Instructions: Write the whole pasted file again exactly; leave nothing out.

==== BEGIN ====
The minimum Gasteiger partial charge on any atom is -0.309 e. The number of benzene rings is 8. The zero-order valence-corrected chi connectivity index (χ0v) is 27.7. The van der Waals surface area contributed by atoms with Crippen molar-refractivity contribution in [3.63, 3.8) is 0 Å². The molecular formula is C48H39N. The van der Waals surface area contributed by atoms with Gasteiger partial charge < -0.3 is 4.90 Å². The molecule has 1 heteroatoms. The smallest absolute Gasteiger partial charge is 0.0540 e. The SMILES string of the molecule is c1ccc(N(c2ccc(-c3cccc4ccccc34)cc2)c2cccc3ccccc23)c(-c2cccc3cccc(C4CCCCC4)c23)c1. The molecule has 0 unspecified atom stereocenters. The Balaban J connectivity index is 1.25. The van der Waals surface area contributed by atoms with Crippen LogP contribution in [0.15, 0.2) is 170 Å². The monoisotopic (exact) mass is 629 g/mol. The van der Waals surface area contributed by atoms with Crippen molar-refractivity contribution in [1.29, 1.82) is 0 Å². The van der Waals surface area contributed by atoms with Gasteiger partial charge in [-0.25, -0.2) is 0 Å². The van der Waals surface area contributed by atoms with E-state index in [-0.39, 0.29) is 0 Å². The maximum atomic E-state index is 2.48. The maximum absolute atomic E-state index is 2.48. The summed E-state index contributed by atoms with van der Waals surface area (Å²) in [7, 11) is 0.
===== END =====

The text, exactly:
The minimum Gasteiger partial charge on any atom is -0.309 e. The number of benzene rings is 8. The zero-order valence-corrected chi connectivity index (χ0v) is 27.7. The van der Waals surface area contributed by atoms with Crippen molar-refractivity contribution in [3.63, 3.8) is 0 Å². The molecular formula is C48H39N. The van der Waals surface area contributed by atoms with Gasteiger partial charge < -0.3 is 4.90 Å². The molecule has 1 heteroatoms. The smallest absolute Gasteiger partial charge is 0.0540 e. The SMILES string of the molecule is c1ccc(N(c2ccc(-c3cccc4ccccc34)cc2)c2cccc3ccccc23)c(-c2cccc3cccc(C4CCCCC4)c23)c1. The molecule has 0 unspecified atom stereocenters. The Balaban J connectivity index is 1.25. The van der Waals surface area contributed by atoms with Crippen LogP contribution in [0.15, 0.2) is 170 Å². The monoisotopic (exact) mass is 629 g/mol. The van der Waals surface area contributed by atoms with Crippen molar-refractivity contribution in [1.29, 1.82) is 0 Å². The van der Waals surface area contributed by atoms with Gasteiger partial charge in [-0.25, -0.2) is 0 Å². The van der Waals surface area contributed by atoms with E-state index in [-0.39, 0.29) is 0 Å². The maximum atomic E-state index is 2.48. The maximum absolute atomic E-state index is 2.48. The summed E-state index contributed by atoms with van der Waals surface area (Å²) in [7, 11) is 0.